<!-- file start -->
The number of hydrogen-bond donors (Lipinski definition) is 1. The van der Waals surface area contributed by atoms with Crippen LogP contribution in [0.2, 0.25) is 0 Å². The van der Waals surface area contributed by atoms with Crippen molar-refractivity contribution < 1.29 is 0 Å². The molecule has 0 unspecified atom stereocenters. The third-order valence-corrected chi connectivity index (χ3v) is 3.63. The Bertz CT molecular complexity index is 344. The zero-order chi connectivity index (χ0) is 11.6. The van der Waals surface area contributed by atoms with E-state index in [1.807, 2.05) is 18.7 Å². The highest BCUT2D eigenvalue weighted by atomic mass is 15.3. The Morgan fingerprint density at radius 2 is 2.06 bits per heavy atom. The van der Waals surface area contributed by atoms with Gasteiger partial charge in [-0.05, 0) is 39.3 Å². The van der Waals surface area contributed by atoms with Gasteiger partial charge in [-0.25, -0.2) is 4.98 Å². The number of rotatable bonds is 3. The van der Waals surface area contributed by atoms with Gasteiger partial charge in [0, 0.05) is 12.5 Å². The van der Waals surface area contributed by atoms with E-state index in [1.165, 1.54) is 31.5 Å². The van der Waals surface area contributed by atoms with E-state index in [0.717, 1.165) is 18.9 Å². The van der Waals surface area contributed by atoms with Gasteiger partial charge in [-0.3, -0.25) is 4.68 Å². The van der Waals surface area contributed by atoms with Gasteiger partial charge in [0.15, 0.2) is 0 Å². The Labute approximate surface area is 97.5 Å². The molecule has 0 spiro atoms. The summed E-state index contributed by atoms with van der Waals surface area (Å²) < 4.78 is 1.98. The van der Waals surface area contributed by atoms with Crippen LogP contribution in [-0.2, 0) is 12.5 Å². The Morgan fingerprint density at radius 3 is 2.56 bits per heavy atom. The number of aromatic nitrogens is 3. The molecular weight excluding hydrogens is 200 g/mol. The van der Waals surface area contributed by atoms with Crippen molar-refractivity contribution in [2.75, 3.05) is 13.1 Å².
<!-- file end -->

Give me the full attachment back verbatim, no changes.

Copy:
The number of hydrogen-bond donors (Lipinski definition) is 1. The van der Waals surface area contributed by atoms with Crippen LogP contribution in [0.2, 0.25) is 0 Å². The van der Waals surface area contributed by atoms with Crippen molar-refractivity contribution < 1.29 is 0 Å². The molecule has 0 unspecified atom stereocenters. The third-order valence-corrected chi connectivity index (χ3v) is 3.63. The Bertz CT molecular complexity index is 344. The zero-order chi connectivity index (χ0) is 11.6. The van der Waals surface area contributed by atoms with E-state index in [1.807, 2.05) is 18.7 Å². The highest BCUT2D eigenvalue weighted by atomic mass is 15.3. The Morgan fingerprint density at radius 2 is 2.06 bits per heavy atom. The van der Waals surface area contributed by atoms with Gasteiger partial charge in [-0.05, 0) is 39.3 Å². The van der Waals surface area contributed by atoms with Gasteiger partial charge in [-0.25, -0.2) is 4.98 Å². The number of rotatable bonds is 3. The van der Waals surface area contributed by atoms with Gasteiger partial charge in [0, 0.05) is 12.5 Å². The van der Waals surface area contributed by atoms with E-state index in [1.165, 1.54) is 31.5 Å². The van der Waals surface area contributed by atoms with E-state index in [0.717, 1.165) is 18.9 Å². The van der Waals surface area contributed by atoms with Gasteiger partial charge in [-0.3, -0.25) is 4.68 Å². The van der Waals surface area contributed by atoms with Gasteiger partial charge in [0.15, 0.2) is 0 Å². The Labute approximate surface area is 97.5 Å². The molecule has 0 spiro atoms. The summed E-state index contributed by atoms with van der Waals surface area (Å²) < 4.78 is 1.98. The van der Waals surface area contributed by atoms with Crippen LogP contribution in [-0.2, 0) is 12.5 Å². The Morgan fingerprint density at radius 3 is 2.56 bits per heavy atom. The number of aromatic nitrogens is 3. The molecular weight excluding hydrogens is 200 g/mol. The van der Waals surface area contributed by atoms with Crippen molar-refractivity contribution in [2.75, 3.05) is 13.1 Å².